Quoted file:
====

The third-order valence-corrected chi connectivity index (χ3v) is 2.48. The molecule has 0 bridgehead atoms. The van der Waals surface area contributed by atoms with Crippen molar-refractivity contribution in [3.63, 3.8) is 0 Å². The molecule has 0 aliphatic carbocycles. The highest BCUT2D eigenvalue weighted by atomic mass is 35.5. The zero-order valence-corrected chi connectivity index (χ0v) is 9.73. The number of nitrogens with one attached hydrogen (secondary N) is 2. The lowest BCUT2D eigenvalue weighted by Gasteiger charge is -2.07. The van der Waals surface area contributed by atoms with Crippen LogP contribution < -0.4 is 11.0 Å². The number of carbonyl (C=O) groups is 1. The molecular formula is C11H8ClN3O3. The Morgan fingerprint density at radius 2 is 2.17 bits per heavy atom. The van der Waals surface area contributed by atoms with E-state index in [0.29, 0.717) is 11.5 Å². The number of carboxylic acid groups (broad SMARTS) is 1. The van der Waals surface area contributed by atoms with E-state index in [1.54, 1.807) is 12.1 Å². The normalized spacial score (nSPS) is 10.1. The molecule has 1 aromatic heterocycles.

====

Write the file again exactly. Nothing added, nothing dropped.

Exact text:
The third-order valence-corrected chi connectivity index (χ3v) is 2.48. The molecule has 0 bridgehead atoms. The van der Waals surface area contributed by atoms with Crippen molar-refractivity contribution in [3.63, 3.8) is 0 Å². The molecule has 0 aliphatic carbocycles. The highest BCUT2D eigenvalue weighted by atomic mass is 35.5. The zero-order valence-corrected chi connectivity index (χ0v) is 9.73. The number of nitrogens with one attached hydrogen (secondary N) is 2. The lowest BCUT2D eigenvalue weighted by Gasteiger charge is -2.07. The van der Waals surface area contributed by atoms with Crippen LogP contribution < -0.4 is 11.0 Å². The number of carbonyl (C=O) groups is 1. The molecular formula is C11H8ClN3O3. The Morgan fingerprint density at radius 2 is 2.17 bits per heavy atom. The van der Waals surface area contributed by atoms with E-state index in [0.29, 0.717) is 11.5 Å². The number of carboxylic acid groups (broad SMARTS) is 1. The van der Waals surface area contributed by atoms with E-state index in [1.54, 1.807) is 12.1 Å². The normalized spacial score (nSPS) is 10.1. The molecule has 1 aromatic heterocycles.